Visual evoked potentials were measured with scalp electrodes in eight reading-disabled children aged 8 to 11 years and compared to a control group of 13 age-matched normal readers at the School of Optometry, University of Missouri, St Louis. Using a steady background and a low-spatial-frequency target (0.5 cycle/degree visual angle), the latencies of the early components (N1 and P1) of the VER were longer and the amplitude of the subsequent (P1-N2) component was smaller in the reading-disabled than in normal readers. A flickering background increased the latency and reduced the amplitude of the early components of the VER in normal readers, whereas in reading-disabled children only the amplitude was affected. These differences were most likely due to a sensory deficit and slowed response in the magnicellular visual pathway of reading-disabled children. [1]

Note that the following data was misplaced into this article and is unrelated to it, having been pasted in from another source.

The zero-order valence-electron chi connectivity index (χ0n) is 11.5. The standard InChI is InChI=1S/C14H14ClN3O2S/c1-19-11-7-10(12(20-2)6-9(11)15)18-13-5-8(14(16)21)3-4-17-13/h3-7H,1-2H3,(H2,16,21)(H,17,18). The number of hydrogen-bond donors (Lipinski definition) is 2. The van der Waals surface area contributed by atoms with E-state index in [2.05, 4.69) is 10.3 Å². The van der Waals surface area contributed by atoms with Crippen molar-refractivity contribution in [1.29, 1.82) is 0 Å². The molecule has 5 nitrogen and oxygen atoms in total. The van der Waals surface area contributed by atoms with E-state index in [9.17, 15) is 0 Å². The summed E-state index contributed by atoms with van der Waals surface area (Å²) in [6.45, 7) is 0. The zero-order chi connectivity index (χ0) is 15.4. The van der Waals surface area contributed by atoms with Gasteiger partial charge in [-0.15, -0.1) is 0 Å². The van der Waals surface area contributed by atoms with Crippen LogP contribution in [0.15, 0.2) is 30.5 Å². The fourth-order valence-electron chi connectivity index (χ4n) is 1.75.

COMMENT. These findings are supported by previous anatomical and electrophysiological studies that have demonstrated a defective magnicellular visual pathway in dyslexic subjects. A cause-and-effect relation between these slowed visual responses and the reading disability remains to be determined.